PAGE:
III. Reign of Ptolemy IV. Philopator, B. C. 221–204. Flagitious character of Ptolemy Philopator : death of Cleomenes, king of Sparta.Syrian empire : Antiochus Magnus unsucessfully attempts to recover Syria Proper from Ptolemy, and Media and Persia from Molon and Alexander. -Antiochus crosses the Ti. gris in person against Molon and Alexander, and recovers Media and Persia.-Death of Hermias.-Antiochus prepares to recover Syria Proper from Ptolemy and Lesser Asia from Achæus. --Commencement of the campaign of Antiochus against Ptolemy : capture of Seleucia.-Theodotus, governor of Cæle-Syria for Ptolemy, declares for Antiochus.Antiochus captures Tyre, Ptolemais, and Damascus.-Four months' truce between Antiochus and Ptolemy. - Renewal of the war : successful campaign of Antiochus against Ptolemy's general Nicolas.--Decisive battle of Raphia, between Ptolemy and Antiochus : retreat of Antiochus.-Cæle-Syria and Palestine again submit to Ptolemy.-Ptolemy visits Jerusalem, and enters the Holy of Holies.--Simon son of Onias II., high priest : deplorable condition of the Jews.-Antiochus concludes a treaty with Ptolemy by the cession of Cæle-Syria and Palestine.-Decree of Ptolemy degrading all the Jews at Alexandria who would not sacrifice to the gods.-Ptolemy resolves on destroying all the Jewish nation, beginning with those in Egypt.–Story of the miraculous preservation of the Jews in the Hippodrome at Alexandria : revocation of all the decrees. ---Third Book of the Maccabees : its history and character.-Syrian empire : Antiochus Magnus allies with Attalus king of Pergamus, and prepares to reduce Achæus.—Antiochus captures Sardis, and beheads Achæus.- Egypt : revolt of the Egyptians against Ptolemy.-Syrian empire: Antiochus recovers Media from Arsaces II., king of Parthia. - Antiochus makes a successful campaign in Parthia and Media.— Treaty of peace between Antiochus and Arsaces II.--Antiochus carries on a useless war with Euthydemus king of Bactria.Egypt: murder of Arsinoe, the wife of Ptolemy.—Sosibius, the minister of Ptolemy, compelled to give way to Tlepolemus.-Syrian empire : treaty of peace between Antiochus and Euthydemus: Antiochus renews his alliance with the king of Media.—Great reputation of Antiochus.- Egyptian history: death of Ptolemy IV. Philopator.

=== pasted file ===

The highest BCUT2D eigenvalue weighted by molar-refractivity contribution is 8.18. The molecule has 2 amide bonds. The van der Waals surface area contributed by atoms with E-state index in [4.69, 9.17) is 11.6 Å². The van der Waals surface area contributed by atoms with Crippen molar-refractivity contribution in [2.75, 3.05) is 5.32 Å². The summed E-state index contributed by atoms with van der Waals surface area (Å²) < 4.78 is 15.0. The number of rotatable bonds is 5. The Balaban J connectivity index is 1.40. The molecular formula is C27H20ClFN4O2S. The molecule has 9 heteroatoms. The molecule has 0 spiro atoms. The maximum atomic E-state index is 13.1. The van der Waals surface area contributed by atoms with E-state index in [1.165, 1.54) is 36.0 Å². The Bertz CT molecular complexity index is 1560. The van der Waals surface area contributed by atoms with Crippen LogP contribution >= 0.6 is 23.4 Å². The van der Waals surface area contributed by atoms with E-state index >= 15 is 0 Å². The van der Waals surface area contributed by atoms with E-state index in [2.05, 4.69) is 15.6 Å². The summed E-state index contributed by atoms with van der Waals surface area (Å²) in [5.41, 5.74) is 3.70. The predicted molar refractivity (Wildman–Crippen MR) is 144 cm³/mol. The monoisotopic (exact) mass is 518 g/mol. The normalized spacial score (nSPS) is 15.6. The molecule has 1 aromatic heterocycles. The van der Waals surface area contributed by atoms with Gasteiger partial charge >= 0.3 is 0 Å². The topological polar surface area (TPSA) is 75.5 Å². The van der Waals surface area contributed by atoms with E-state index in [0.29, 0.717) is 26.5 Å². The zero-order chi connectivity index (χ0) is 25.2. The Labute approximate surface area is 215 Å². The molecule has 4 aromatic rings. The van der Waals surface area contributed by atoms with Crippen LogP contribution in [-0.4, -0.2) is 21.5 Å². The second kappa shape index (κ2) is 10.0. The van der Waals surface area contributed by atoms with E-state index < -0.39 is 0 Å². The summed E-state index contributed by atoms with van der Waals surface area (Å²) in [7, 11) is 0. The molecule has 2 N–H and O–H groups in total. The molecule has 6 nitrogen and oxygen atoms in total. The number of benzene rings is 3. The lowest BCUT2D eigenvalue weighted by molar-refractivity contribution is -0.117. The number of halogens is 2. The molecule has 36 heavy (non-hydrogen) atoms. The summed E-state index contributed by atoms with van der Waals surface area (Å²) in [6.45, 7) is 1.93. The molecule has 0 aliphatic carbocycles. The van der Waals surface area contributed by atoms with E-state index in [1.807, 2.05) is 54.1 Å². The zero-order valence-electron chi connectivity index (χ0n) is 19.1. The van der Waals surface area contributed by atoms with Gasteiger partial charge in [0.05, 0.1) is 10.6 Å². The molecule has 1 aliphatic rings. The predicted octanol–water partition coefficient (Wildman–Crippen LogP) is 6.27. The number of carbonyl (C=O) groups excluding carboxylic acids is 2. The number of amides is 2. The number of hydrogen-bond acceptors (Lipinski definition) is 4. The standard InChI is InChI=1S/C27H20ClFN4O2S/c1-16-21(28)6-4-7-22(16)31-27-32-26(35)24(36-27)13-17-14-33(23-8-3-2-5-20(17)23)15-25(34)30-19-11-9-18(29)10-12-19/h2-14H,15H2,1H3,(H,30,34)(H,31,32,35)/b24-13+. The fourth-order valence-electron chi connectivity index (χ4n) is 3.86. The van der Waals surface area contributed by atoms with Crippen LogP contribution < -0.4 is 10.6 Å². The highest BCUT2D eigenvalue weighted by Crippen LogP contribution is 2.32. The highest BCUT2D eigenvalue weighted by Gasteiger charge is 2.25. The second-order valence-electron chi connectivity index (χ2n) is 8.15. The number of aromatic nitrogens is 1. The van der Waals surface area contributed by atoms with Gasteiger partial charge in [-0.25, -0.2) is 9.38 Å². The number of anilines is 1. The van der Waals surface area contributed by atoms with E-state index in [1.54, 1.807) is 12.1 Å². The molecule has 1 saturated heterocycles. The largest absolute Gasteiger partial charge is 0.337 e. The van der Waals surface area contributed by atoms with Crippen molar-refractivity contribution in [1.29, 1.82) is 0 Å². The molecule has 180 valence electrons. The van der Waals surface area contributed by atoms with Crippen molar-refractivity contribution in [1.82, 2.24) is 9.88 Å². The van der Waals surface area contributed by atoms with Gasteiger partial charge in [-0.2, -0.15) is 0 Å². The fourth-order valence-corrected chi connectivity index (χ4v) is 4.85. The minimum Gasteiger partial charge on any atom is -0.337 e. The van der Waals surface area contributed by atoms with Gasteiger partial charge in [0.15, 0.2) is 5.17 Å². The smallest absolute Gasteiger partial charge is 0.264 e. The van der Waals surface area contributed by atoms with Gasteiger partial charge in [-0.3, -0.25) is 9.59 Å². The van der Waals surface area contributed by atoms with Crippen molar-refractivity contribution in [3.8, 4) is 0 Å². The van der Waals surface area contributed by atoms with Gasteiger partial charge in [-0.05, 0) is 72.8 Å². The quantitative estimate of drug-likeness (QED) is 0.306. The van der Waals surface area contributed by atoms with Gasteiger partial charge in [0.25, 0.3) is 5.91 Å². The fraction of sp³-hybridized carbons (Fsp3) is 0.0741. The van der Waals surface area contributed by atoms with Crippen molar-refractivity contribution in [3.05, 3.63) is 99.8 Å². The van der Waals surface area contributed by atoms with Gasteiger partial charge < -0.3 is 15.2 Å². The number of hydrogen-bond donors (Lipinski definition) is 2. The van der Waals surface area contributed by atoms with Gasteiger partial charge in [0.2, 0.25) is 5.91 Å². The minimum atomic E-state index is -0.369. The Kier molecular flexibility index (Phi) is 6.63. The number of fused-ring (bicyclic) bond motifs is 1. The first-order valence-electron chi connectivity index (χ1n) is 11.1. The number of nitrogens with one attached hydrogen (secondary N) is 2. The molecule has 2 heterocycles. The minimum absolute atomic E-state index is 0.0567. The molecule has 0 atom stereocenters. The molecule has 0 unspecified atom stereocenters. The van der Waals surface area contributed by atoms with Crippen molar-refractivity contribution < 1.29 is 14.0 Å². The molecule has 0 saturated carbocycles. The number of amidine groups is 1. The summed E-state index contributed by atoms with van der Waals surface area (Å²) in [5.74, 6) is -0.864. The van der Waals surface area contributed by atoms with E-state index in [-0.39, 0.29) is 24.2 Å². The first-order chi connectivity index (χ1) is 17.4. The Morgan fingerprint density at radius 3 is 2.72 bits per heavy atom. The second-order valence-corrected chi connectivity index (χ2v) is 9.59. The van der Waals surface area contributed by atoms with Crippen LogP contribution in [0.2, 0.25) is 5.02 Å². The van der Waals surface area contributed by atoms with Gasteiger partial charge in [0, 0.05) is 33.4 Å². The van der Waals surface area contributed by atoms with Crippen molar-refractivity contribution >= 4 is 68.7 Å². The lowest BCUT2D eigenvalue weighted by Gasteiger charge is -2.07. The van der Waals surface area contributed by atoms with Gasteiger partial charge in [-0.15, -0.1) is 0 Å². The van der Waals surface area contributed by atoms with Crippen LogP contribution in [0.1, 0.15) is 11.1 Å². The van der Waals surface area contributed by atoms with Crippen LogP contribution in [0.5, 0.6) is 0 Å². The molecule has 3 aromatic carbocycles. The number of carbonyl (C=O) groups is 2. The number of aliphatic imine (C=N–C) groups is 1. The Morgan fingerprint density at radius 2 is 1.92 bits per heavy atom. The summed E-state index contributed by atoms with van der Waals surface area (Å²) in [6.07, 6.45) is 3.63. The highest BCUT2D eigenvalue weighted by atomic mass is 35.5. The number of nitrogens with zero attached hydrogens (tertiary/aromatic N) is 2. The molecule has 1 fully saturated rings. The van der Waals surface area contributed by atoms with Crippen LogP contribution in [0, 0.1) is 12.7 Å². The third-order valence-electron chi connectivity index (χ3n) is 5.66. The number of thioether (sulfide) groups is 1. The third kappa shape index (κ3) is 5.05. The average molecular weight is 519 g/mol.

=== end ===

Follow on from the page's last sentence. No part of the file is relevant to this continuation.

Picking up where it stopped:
88-106. IV. Reign of Ptolemy V. Epiphanes to the conquest of Palestine by Antiochus the

Great, B. C. 204–198. Egyptian history : Agathocles aims at the regency.--Rising of the people, and execution of Agathocles, Agathoclea, and Oenanthe. - Regency of Sosibius.—Syrian history : league between Antiochus and Philip V., king of Macedon.- Egyptian court send an embassy to Rome.-Extraordinary chronological error of the Jewish historians.- Roman embassy to Antiochus and Philip, and intervention in Egypt.- Aristomenes guardian of the young Ptolemy: preparations against the invasions of Antiochus and Philip.—War in Asia Minor between Antiochus and Attalus: successes of the Egyptian general Scopas in Judæa. — Antiochus utterly defeats Scopas, and thoroughly subdues Palestine and Cæle-Syria.

107–110. V. Judea a Syrian province : conclusion of the reign of Antiochus the Great,

B. C. 198—187. Jewish nation gladly submit to Antiochus, and are treated with great favour. -Antiochus renews his attempt to subject all Asia Minor, and projects the marriage of his daughter Cleopatra with Ptolemy.-History of Pergamus: death of Attalus and accession of Eumenes. -- Philip of Macedon utterly defeated by the Romans at Cynocephalus.--Greek cities of Asia call in the aid of the Romans against Antiochus.-Roman embassy dismissed by Antiochus.-Rumoured death of Ptolemy V. Epiphanes : Antiochus leaves Asia fur Egypt.--Origin of the rumour in the frustrated conspiracy of Scopas against the life of Ptolemy.-Ptolemy attains his majority, and is solemnly enthroned. -- Antiochus returns to Asia Minor, and is joined by Hannibal.—Jewish history: death of Simon, and accession of Onias III.-Egyptian history : Eratosthenes, second library-keeper at Al